Guest post: Why I Became an Optometrist

Richard Zimbalist OD, FAAO is an optometrist at Harry S. Truman Memorial Veterans’ Hospital in Columbia, Missouri.  He is the developer of the popular optometric website,, and welcomes blog submissions and case reports from other optometrists for publication.

Doctors are regarded as elite individuals in our society.  When you hear the word, most people conjure the image of a well-dressed professional with a white coat and stethoscope slung around their neck.  If you are interested in a medical career, do some serious soul searching first.  Is your aim to help people?  To earn a lot of money?  To cure cancer?  To have a family life?  I always had a fascination with medicine growing up and for years wanted to become an orthopedic surgeon.  It wasn’t until my last year in college though that I contemplated the necessary training to become an orthopedist. It would include medical school, internship, residency, and fellowship.  The total amount of additional education would come to 10 additional years after college; I wouldn’t start earning a real salary or have any semblance of a “normal” life until the age of 32.  I desired a career in medicine that provided me with a comfortable salary, traditional work schedule, and flexibility in career path options.

Not all doctors are medical doctors (MD).  The historical term has grown to include many other professions including dentists (DDS, DMD), optometrists (OD), podiatrists (DPM), pharmacists (PharmD), physical therapists (DPT), philosophers (PhD) and others.  There are many professions in the health field that enable you to work closely with patients as a doctor without the multitude of schooling.  The best thing you can do if you are interested in a medical field is to shadow a clinician.  When I decided that the MD route wasn’t for me, I took to shadowing many of the above professions.  I remember shadowing a podiatrist and actually made up an excuse to leave early because I was so repulsed by some of the feet that I saw! Shadowing provides you with an invaluable experience that you cannot google or read about anywhere on the web.  You will see what really happens on a day to day basis and most importantly, you will see if you can envision yourself in the field for the next 30 years.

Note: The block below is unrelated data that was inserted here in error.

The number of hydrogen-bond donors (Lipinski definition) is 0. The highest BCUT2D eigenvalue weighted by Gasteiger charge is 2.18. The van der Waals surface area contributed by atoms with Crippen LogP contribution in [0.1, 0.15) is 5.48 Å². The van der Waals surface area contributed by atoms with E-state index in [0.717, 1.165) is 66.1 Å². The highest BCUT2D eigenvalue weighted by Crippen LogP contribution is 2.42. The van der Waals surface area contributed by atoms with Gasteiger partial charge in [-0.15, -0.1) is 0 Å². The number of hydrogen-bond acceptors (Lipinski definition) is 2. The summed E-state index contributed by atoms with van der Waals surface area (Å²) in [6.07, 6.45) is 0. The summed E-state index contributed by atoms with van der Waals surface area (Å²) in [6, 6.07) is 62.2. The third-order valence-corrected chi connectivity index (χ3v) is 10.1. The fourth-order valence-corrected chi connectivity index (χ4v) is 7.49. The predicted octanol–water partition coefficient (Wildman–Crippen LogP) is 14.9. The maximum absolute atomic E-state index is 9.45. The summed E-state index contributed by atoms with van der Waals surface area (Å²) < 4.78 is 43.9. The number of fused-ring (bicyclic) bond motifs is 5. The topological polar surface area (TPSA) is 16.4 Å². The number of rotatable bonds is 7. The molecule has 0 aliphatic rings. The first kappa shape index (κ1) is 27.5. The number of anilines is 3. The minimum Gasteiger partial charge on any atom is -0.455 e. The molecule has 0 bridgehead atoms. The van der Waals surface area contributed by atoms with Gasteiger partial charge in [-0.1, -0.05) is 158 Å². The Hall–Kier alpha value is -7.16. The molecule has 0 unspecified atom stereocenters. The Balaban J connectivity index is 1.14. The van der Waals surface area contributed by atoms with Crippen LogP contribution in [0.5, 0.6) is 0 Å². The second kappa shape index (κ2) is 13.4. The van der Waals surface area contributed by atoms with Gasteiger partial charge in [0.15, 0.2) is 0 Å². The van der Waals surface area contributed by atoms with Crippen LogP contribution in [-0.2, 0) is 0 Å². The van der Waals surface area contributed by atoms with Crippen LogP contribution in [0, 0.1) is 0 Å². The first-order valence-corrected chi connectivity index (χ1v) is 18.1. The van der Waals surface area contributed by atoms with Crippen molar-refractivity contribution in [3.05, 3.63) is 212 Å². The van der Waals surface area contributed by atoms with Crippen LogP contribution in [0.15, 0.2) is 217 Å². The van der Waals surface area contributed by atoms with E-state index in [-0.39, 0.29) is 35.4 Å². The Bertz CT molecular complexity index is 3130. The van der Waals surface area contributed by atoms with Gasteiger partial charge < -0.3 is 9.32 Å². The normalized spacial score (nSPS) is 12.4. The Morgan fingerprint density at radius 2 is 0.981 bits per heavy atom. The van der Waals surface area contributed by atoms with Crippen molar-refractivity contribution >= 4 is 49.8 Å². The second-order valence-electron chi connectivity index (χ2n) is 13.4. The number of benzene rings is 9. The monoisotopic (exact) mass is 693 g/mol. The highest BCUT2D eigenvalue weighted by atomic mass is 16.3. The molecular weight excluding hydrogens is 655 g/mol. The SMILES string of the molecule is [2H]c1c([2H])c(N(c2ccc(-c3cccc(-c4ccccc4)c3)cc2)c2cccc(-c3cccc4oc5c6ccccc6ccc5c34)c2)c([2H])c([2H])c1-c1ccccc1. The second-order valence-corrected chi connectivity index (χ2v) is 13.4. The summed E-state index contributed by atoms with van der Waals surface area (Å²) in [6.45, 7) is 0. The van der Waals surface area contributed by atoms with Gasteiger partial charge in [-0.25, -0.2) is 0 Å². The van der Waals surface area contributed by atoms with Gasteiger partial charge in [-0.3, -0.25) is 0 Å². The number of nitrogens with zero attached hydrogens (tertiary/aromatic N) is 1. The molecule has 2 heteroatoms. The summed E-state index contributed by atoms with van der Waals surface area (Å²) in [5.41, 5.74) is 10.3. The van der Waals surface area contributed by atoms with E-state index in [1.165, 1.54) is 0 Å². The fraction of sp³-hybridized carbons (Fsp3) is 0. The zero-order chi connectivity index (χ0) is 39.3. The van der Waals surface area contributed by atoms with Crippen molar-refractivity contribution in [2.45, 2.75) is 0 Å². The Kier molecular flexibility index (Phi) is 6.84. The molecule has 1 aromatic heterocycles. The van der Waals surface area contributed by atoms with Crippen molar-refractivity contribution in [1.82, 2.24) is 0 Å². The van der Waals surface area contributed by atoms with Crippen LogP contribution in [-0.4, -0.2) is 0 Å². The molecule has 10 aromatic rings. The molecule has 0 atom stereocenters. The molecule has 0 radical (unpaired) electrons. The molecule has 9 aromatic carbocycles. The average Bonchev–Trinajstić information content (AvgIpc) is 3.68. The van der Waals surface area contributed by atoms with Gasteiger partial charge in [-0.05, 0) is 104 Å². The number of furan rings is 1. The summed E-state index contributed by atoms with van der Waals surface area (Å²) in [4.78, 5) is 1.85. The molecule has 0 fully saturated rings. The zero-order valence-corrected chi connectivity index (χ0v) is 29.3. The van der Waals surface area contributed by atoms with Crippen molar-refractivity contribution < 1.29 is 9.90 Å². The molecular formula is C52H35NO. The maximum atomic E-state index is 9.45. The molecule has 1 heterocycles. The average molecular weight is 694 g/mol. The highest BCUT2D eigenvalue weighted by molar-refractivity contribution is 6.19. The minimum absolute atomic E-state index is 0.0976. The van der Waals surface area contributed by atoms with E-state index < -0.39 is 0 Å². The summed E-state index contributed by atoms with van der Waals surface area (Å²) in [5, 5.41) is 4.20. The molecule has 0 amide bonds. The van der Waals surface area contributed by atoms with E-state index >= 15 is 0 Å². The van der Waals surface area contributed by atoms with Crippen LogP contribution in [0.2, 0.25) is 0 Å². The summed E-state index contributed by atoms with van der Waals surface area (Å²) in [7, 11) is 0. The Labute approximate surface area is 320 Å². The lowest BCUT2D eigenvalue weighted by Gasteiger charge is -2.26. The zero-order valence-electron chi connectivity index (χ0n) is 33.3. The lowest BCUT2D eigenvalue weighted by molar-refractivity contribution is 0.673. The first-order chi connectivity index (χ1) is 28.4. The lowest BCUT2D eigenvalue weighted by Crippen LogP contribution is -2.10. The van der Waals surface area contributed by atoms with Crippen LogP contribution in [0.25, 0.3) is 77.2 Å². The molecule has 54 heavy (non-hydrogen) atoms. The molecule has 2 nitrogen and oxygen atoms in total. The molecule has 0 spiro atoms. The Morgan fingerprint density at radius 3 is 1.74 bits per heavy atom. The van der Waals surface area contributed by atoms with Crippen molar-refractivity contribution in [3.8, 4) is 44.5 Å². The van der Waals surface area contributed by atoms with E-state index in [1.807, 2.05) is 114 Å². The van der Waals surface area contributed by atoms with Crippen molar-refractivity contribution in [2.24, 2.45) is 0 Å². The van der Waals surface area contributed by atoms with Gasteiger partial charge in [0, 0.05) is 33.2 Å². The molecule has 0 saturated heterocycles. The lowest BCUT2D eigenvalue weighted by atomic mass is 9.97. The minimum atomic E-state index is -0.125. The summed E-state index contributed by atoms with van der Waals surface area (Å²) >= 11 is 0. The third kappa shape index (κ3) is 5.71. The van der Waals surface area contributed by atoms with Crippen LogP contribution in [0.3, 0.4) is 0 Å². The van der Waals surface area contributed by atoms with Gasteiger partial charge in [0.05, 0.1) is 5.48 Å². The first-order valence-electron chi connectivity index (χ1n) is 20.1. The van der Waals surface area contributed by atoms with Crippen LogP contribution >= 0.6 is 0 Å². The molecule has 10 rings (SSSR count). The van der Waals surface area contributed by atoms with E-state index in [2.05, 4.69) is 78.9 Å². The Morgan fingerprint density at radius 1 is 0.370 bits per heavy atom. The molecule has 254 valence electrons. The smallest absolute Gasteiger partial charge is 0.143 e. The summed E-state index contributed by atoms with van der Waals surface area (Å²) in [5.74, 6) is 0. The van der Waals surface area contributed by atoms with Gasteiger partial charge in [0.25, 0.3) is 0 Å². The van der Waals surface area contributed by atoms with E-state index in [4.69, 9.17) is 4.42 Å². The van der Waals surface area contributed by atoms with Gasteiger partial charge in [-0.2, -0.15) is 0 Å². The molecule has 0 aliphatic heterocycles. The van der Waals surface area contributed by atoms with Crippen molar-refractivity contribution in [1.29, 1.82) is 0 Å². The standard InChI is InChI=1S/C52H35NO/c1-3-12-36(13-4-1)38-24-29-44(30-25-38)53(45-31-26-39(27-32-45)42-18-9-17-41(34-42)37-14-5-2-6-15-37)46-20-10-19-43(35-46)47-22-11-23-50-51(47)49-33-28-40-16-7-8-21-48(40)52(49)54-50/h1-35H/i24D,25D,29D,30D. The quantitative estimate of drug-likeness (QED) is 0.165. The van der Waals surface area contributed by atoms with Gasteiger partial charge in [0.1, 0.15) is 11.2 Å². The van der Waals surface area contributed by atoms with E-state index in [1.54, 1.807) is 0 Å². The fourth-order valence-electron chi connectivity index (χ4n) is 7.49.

I ultimately decided on optometry because it met many of the criteria that I wanted in a career.  Optometry is a great profession that has grown in strides during the past 20 years.  Optometrists used to solely prescribe glasses and contact lenses, however, we now evaluate disease, help with the legally blind, comanage LASIK, and much more.  Many optometrists have a traditional 9-5 workday although some work Saturdays also to provide extended hours for their patients.  There is a wide variety of practice options available to optometrists including positions in private practice, group practice, corporate, government and academia. I outline the various modes of practice on my website,  Amongst all of this, optometry was recently well ranked in the popular article 15 High-Paying Jobs for People Who Don’t Like Stress by Yahoo.

The old proverb which states, “The eyes are the window to the soul” has more truth to it than people realize.  Optometry is a great career choice for those who want a rewarding career in a medical field.